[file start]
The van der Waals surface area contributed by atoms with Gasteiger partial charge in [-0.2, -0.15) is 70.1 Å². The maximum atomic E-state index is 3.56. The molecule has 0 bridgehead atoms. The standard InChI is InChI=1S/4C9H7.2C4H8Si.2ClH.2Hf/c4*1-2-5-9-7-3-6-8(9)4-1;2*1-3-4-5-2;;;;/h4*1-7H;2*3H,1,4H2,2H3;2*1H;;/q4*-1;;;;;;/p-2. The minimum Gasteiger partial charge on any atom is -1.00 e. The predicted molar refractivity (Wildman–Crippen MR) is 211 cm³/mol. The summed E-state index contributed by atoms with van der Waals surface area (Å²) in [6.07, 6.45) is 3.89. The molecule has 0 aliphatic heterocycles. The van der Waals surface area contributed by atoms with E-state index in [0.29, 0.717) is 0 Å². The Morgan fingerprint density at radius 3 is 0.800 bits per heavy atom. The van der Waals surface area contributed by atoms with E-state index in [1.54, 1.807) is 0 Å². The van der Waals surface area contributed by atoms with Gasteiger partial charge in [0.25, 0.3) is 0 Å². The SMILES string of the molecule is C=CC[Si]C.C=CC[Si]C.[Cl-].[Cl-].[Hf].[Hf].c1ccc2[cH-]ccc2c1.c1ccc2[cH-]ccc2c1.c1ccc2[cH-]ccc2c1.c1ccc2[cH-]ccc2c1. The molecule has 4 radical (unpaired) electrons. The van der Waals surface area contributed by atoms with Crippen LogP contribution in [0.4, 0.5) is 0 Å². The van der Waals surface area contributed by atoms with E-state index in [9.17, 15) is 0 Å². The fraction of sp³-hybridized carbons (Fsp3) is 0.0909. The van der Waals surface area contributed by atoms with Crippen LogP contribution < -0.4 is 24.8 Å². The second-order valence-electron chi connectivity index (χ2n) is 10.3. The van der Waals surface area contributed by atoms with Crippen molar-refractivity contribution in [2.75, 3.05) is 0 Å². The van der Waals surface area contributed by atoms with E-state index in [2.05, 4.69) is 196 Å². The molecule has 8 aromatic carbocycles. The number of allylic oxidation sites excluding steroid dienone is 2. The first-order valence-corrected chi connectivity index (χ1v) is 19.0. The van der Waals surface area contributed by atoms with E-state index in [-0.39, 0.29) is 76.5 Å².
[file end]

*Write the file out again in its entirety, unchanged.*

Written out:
The van der Waals surface area contributed by atoms with Gasteiger partial charge in [-0.2, -0.15) is 70.1 Å². The maximum atomic E-state index is 3.56. The molecule has 0 bridgehead atoms. The standard InChI is InChI=1S/4C9H7.2C4H8Si.2ClH.2Hf/c4*1-2-5-9-7-3-6-8(9)4-1;2*1-3-4-5-2;;;;/h4*1-7H;2*3H,1,4H2,2H3;2*1H;;/q4*-1;;;;;;/p-2. The minimum Gasteiger partial charge on any atom is -1.00 e. The predicted molar refractivity (Wildman–Crippen MR) is 211 cm³/mol. The summed E-state index contributed by atoms with van der Waals surface area (Å²) in [6.07, 6.45) is 3.89. The molecule has 0 aliphatic heterocycles. The van der Waals surface area contributed by atoms with E-state index in [0.29, 0.717) is 0 Å². The Morgan fingerprint density at radius 3 is 0.800 bits per heavy atom. The van der Waals surface area contributed by atoms with E-state index in [1.54, 1.807) is 0 Å². The van der Waals surface area contributed by atoms with Gasteiger partial charge in [0.25, 0.3) is 0 Å². The SMILES string of the molecule is C=CC[Si]C.C=CC[Si]C.[Cl-].[Cl-].[Hf].[Hf].c1ccc2[cH-]ccc2c1.c1ccc2[cH-]ccc2c1.c1ccc2[cH-]ccc2c1.c1ccc2[cH-]ccc2c1. The molecule has 4 radical (unpaired) electrons. The van der Waals surface area contributed by atoms with Crippen LogP contribution in [0.4, 0.5) is 0 Å². The van der Waals surface area contributed by atoms with E-state index in [9.17, 15) is 0 Å². The fraction of sp³-hybridized carbons (Fsp3) is 0.0909. The van der Waals surface area contributed by atoms with Crippen LogP contribution < -0.4 is 24.8 Å². The second-order valence-electron chi connectivity index (χ2n) is 10.3. The van der Waals surface area contributed by atoms with Crippen molar-refractivity contribution in [2.75, 3.05) is 0 Å². The van der Waals surface area contributed by atoms with E-state index in [2.05, 4.69) is 196 Å². The molecule has 8 aromatic carbocycles. The number of allylic oxidation sites excluding steroid dienone is 2. The first-order valence-corrected chi connectivity index (χ1v) is 19.0. The van der Waals surface area contributed by atoms with E-state index in [-0.39, 0.29) is 76.5 Å².